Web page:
Paranormal Activity has become the most talked-about horror film in years, certainly the most touted since The Blair Witch Project defied the odds and become one of the most profitable movies ever. Writer/director Oren Peli’s debut feature is the latest in a string of pseudo gonzo-style ‘found’ footage horror, purporting to be the genuine article and working hard to maintain that illusion throughout. Largely discarding traditional opening/closing credits, it even opens with a memorandum to the surviving family members of the two onscreen ‘victims’ for added effect.
Kate (Katie Featherston) and Micah (Micah Sloat) seem like any other couple. She’s a student and he’s a day trader, and both seem like the textbook definition of young love. Only Kate has a secret; she’s been receiving nightly visits from an invisible entity since childhood, causing her untold levels of stress and anxiety. While most boyfriends would run in terror at the prospect of a haunted girlfriend, Micah proves himself an excellent partner for his future fiancé. While a prognosis psychic Dr. Fredrichs (Mark Fredrichs, in keeping with the real-name scheme) fails to convince him that Kate’s supernatural visitor(s) may be the real deal, the nocturnal footage and audible bits gleamed from his stationary digital camera prove far more effective.
Much of the film’s running time is set establishing Kate and Micah as real people, simply going about their day-to-day business much like anyone else. But we’re not here to see what’s essentially a collection of YouTube clips sewn together, we’re here for some thrills and chills. The various ‘ghost’ effects that appear on camera are handled well and look authentic, timed for maximum scariness and audience screaming. This works largely because low-budget filmmaking compliments the horror genre so well, and director Peli wrings more natural scares from a door slamming and swinging chandelier than any big-budget monster I’ve ever seen. One need only look at the endless train of ‘torture porn’ sequels that pop up annually in theaters, each looking to out-gross the other with disemboweled innards and rivers of blood splattered strategically across the screen.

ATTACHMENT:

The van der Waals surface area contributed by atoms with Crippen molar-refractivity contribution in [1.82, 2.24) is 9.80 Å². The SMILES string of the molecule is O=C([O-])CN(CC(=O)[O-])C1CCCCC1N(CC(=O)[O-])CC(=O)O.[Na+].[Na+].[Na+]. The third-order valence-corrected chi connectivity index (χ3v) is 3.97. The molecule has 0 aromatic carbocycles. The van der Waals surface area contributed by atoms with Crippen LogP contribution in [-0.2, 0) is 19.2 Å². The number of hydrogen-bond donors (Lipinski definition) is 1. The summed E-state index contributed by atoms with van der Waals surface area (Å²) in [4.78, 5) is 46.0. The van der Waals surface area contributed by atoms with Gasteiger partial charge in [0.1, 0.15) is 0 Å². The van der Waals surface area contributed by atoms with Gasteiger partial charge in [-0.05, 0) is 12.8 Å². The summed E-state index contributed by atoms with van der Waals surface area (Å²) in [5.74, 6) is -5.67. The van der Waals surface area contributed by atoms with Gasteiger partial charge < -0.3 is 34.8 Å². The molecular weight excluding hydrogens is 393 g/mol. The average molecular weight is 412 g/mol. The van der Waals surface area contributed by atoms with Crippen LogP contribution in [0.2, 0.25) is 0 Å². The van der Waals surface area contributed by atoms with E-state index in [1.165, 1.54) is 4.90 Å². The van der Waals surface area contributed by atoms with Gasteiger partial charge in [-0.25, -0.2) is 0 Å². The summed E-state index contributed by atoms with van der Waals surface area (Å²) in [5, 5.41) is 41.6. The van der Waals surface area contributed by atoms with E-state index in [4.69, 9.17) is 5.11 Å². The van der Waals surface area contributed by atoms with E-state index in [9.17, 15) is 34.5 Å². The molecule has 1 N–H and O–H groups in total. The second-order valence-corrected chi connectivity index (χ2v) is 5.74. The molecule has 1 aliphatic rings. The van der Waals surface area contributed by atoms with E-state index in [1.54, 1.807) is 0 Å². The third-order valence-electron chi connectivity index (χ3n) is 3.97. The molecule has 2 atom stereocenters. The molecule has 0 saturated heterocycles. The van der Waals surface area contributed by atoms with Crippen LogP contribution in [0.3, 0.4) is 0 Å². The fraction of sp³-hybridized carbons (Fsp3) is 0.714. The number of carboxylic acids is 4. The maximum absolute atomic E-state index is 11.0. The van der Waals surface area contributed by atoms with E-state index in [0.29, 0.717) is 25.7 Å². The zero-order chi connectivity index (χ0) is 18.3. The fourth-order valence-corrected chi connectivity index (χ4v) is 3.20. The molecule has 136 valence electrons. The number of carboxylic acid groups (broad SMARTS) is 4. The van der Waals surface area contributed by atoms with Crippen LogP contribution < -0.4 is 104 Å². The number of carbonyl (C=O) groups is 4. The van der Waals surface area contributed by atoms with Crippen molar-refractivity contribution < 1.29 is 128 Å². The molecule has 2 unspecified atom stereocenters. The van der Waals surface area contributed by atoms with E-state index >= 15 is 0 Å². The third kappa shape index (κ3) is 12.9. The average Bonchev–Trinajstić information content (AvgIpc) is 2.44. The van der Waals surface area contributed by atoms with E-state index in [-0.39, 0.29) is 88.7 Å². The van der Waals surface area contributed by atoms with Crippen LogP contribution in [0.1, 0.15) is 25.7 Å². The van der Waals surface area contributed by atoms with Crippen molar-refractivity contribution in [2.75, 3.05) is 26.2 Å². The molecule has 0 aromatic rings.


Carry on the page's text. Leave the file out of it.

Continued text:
This film has none of those things, comfortably aware that sometimes the scariest things are what you don’t see.
Where things begin to fall apart slightly is when the two ultimately become aware that there might be something behind those bumps in the night, which forces the film into generic and predictable modes. The couple’s various conversations with friends sound phony and almost break the mood. Micah too often resorts to acting extremely stupid, making the same rookie mistakes that most guys in similar horror-movie fashion make for whatever reasons. Watch him bring the Ouija board into the mix, despite being warned against it. Watching him strut about, egging the supernatural being on in some bizarre show of machismo feels tacky, just as his insistence that everything be documented on film. You get the feeling that he’s almost enjoying whatever torment Katie’s going through, even grateful for the chance to make America’s Spookiest Home Video.
As the film has been floating around in some form or another for nearly two years there have been many reviews and opinions about what to think of this. Some have called it overrated and overhyped, not at all deserving of its cult-like status that so many seem to be heaping upon it. I couldn’t disagree more.
There were groups (plural) of mostly kids and teenagers outside the theater who thought this was real, feverishly calling and texting their friends to go see it for themselves. Of course, a great deal of this ‘spontaneous’ social-networking was heavily encouraged by the distributor (“Demand It!”) but using online groups and services is a justifiable advertising effort, and a killer one if the movie is any good. Considering the film’s zero-budget roots and lack of recognizable stars that it had a theatrical release at all is something of a miracle, and would suggest critics not let others dictate their levels of enthusiasm and expectations in the future. I’m just saying.
Paranormal Activity is a smart and smartly-directed piece of supernatural horror that really works, and for some viewers will probably be the scariest film they’ve ever seen. With a budget that’s less than most films’ catering services director Oren Peli’s directorial debut manages to make closing doors and the sound of footsteps a terrifying experience – and all without excessive blood and stupid teenagers doing stupid things. Like fellow low-budget superstar The Blair Witch Project, it may not hold up over extended viewings, but that first ride is totally worth it.
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